Traffic manager 22 includes a first-in/first-out (FIFO) write buffer 29 for responding to each LOAD signal pulse from protocol processor 20 (FIG. 2A) signaling the arrival of an incoming cell to be written to buffer memory 31 by shifting in the incoming cell. When write buffer 29 is not empty it provides its longest stored cell at its output and asserts a “not empty” signal NE1 input to a queue manager 32. Queue manager 32 responds to the NE1 signal by looking at a header included in the cell appearing at the buffer's output containing information about the packet from which the cell was derived. Queue manager 32 determines from the header information included in the cell whether the cell is derived from a packet that may be validly forwarded by the network switch. If the cell can be forwarded, the header information tells queue manager 32 which output port 15 is to receive and forward the packet, and indicates the cell's relative forwarding priority.
When queue manager 32 decides from the header of the cell at the output of write buffer 29 that the switch port is not to forward the cell, it sends a shift out signal (SO1) to write buffer 29 telling it to shift out (discard) the cell and to provide a next longest stored cell as its output.
However when queue manager 32 decides from the cell's header that the cell at the output of write buffer 29 is valid and can be forwarded by the switch port, it asserts a WRITE signal input to a buffer manager 30 to indicate that a valid cell is available at the output of write buffer 29 and should be written into a storage location of buffer memory 31. Buffer manager 30 thereafter writes that cell into a selected address of a buffer memory 31 formed by a pair of SDRAMs (SDRAM 1 and SDRAM 2), each implementing a different portion of the buffer memory address space. To write the cell into SDRAM 1, buffer manager 30 supplies an address pointer input PTR1 to SDRAM 1 indicating an address to which the cell is to be written and then pulses a WRITE1 signal to tell SDRAM 1 to store the cell into that address. Similarly to write the cell into SDRAM 2, buffer manager 30 supplies an address pointer input PTR2 to SDRAM2 and then pulses a WRITE2 signal to tell SDRAM 2 to store the cell into the address referenced by PTR2. When buffer manager 30 pulses the WRITE1 or WRITE2 signal, Queue manager 32 remembers the address (PTR1 or PTR2) of the cell and information included in the cell's header, and then pulses the SO1 signal to tell write buffer 29 to shift out that cell and provide a next longest stored cell at its output. When write buffer 29 is not empty it continues to assert the NE1 signal, thereby causing queue manager 32 to signal buffer manager 30 to initiate another write operation.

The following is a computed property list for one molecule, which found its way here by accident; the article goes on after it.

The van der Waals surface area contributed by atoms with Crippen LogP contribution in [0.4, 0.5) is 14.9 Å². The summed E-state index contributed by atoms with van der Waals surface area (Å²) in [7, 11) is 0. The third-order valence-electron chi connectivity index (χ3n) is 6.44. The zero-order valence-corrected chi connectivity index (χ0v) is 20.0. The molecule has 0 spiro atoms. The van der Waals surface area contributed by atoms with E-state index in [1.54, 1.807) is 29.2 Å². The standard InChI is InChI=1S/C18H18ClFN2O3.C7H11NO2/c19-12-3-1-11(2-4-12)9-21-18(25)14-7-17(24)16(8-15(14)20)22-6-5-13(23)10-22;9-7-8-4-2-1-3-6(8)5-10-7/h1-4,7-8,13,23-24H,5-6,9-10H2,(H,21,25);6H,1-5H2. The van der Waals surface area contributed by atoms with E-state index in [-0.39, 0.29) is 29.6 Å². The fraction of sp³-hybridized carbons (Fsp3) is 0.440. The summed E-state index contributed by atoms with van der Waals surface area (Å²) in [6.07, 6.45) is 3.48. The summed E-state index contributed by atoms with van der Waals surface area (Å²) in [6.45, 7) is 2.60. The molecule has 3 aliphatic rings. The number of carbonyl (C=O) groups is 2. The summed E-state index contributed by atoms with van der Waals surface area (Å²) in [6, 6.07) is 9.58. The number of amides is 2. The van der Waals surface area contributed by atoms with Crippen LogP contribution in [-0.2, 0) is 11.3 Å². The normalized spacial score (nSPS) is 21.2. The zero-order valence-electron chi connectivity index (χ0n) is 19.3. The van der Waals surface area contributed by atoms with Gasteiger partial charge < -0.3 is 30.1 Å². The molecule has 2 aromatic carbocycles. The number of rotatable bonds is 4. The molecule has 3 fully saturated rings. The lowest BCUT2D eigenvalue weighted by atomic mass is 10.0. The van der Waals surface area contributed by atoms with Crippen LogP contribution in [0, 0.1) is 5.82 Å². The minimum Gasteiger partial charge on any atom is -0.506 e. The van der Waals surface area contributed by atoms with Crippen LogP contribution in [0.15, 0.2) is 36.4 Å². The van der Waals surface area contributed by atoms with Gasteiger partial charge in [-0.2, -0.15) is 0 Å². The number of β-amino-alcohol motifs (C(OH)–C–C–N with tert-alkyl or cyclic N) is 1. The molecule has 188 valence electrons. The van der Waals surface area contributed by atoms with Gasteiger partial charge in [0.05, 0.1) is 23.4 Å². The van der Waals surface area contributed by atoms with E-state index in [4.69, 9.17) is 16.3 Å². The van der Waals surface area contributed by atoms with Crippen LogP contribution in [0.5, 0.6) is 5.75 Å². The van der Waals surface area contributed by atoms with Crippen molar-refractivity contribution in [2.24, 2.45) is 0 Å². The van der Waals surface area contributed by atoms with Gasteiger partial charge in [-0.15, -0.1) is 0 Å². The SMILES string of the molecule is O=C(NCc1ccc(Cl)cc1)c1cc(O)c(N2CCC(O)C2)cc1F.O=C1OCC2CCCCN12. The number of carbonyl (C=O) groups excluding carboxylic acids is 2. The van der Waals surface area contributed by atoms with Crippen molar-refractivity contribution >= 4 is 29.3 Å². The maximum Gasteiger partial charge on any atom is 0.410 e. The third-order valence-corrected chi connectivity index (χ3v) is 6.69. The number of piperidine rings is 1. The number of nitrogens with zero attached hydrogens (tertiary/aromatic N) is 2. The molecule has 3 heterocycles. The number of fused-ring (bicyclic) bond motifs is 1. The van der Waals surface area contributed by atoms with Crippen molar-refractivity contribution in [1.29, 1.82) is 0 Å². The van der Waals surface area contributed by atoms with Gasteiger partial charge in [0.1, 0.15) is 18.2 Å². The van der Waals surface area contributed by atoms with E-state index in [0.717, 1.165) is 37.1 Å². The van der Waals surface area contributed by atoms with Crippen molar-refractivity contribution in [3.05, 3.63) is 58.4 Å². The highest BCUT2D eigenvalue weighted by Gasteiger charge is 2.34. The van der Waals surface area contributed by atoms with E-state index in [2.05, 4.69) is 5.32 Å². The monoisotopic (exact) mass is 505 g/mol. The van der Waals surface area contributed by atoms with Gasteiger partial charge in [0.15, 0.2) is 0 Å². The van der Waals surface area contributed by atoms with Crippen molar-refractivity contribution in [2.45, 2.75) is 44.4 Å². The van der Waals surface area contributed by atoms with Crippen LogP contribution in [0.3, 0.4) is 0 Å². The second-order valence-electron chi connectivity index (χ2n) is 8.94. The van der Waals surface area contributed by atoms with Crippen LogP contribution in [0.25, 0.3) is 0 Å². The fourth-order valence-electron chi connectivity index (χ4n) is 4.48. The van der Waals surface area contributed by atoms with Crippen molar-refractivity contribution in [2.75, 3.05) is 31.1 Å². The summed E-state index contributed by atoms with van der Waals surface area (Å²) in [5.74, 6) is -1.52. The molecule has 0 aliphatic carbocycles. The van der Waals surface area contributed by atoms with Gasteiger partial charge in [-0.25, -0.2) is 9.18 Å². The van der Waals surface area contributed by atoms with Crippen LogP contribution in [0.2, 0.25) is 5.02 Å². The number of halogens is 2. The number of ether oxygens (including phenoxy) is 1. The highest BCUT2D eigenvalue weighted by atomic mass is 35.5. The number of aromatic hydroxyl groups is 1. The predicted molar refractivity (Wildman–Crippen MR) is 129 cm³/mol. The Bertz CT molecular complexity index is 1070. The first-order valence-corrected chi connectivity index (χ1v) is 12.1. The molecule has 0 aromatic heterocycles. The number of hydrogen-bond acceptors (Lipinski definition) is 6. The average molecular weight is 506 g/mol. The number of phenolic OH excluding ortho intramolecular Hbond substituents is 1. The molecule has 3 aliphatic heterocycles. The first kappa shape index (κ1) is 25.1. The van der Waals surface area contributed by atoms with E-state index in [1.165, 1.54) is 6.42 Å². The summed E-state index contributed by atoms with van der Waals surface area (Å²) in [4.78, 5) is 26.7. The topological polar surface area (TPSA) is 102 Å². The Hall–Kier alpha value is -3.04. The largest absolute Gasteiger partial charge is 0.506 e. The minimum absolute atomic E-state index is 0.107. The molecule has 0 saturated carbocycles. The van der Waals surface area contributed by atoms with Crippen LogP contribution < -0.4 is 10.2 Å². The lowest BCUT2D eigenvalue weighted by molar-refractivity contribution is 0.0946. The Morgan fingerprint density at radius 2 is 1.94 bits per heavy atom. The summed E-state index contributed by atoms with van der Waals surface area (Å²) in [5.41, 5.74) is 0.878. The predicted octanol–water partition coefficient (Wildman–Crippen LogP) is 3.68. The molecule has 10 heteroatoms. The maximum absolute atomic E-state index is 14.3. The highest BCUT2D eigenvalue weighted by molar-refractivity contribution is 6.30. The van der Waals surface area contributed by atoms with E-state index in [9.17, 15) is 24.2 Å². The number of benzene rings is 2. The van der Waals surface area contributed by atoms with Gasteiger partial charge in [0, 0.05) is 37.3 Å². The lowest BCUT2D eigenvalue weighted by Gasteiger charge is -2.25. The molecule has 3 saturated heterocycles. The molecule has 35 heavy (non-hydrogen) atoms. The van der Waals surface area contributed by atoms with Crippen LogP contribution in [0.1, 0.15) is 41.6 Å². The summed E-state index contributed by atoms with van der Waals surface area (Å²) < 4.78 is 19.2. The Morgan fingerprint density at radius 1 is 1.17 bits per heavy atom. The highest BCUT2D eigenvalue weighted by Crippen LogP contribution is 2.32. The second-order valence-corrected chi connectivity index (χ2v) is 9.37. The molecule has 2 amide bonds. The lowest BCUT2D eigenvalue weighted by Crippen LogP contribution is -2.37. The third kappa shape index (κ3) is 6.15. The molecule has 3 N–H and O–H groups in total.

Queue manager 32 remembers the buffer memory addresses and header information of all cells stored in SDRAMs 1 and 2 because it has to tell buffer manager 30 when to later forward each cell to switch interface 24 of FIG. 2A. The header information helps queue manager 32 to determine which cells in SDRAMs 1 and 2 form the cell sequence associated with each packet and which output port is to receive each cell. Queue manager 32 determines an order in which cells stored in buffer memory 31 are to be forwarded to the switch interface circuit 24 based the cell's order within the packet sequence to which it belongs and on the packet's forwarding priority.
When queue manager 32 determines that a particular cell stored at some address of buffer memory 31 is to be read out and forwarded to switch interface 24, the queue manager transmits a read pointer RPTR referencing the buffer address of that cell to buffer manager 30 along with VOQ data referencing the output port 15 (FIG. 1) that is to receive the cell. Queue manager 32 then pulses a READ signal telling buffer manager 30 that valid RPTR and VOQ data are available.
In accordance with the invention, buffer manager 30 organizes buffer memory accesses into successive access periods. In the embodiment of the invention described herein, each access period lasts for 60 cycles of a system clock signal (CLOCK). As queue manager 32 sends RPTR/VOQ pairs to buffer manager 30, the buffer manager stores them in an internal FIFO buffer. During each 60 cycle access period, buffer manager 30 reads up to 12 of the longest stored RPTR/VOQ data pairs out of the FIFO buffer and determines an order in which it can most rapidly read them out of buffer 31 and also determines an order in which to write cells currently residing in write buffer 29 into buffer memory 31. Then during a subsequent 60 cycle period, buffer manager 30 writes cells to and reads cells from buffer memory 31 in that order.